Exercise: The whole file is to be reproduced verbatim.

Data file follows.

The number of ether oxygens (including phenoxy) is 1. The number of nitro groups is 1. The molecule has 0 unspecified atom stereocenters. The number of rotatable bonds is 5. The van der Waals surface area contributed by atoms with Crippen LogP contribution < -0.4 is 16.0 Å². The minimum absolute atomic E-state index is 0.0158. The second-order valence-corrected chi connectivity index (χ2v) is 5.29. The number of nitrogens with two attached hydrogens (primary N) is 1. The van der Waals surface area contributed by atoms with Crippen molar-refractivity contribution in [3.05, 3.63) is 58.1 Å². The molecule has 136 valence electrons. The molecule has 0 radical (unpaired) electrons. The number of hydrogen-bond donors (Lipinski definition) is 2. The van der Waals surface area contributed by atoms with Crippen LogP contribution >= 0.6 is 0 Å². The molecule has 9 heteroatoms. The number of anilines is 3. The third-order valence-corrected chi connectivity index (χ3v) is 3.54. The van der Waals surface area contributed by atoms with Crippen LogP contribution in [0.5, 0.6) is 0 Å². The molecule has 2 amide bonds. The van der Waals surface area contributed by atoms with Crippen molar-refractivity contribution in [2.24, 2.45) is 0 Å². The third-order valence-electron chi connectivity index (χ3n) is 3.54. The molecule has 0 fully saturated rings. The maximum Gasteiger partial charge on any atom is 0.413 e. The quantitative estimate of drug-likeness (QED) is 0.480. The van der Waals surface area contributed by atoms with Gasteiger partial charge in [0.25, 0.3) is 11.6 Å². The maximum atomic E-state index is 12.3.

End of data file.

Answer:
The number of ether oxygens (including phenoxy) is 1. The number of nitro groups is 1. The molecule has 0 unspecified atom stereocenters. The number of rotatable bonds is 5. The van der Waals surface area contributed by atoms with Crippen LogP contribution < -0.4 is 16.0 Å². The minimum absolute atomic E-state index is 0.0158. The second-order valence-corrected chi connectivity index (χ2v) is 5.29. The number of nitrogens with two attached hydrogens (primary N) is 1. The van der Waals surface area contributed by atoms with Crippen molar-refractivity contribution in [3.05, 3.63) is 58.1 Å². The molecule has 136 valence electrons. The molecule has 0 radical (unpaired) electrons. The number of hydrogen-bond donors (Lipinski definition) is 2. The van der Waals surface area contributed by atoms with Crippen LogP contribution >= 0.6 is 0 Å². The molecule has 9 heteroatoms. The number of anilines is 3. The third-order valence-corrected chi connectivity index (χ3v) is 3.54. The van der Waals surface area contributed by atoms with Crippen LogP contribution in [0.5, 0.6) is 0 Å². The molecule has 2 amide bonds. The van der Waals surface area contributed by atoms with Crippen molar-refractivity contribution in [2.24, 2.45) is 0 Å². The third-order valence-electron chi connectivity index (χ3n) is 3.54. The molecule has 0 fully saturated rings. The maximum Gasteiger partial charge on any atom is 0.413 e. The quantitative estimate of drug-likeness (QED) is 0.480. The van der Waals surface area contributed by atoms with Gasteiger partial charge in [0.25, 0.3) is 11.6 Å². The maximum atomic E-state index is 12.3.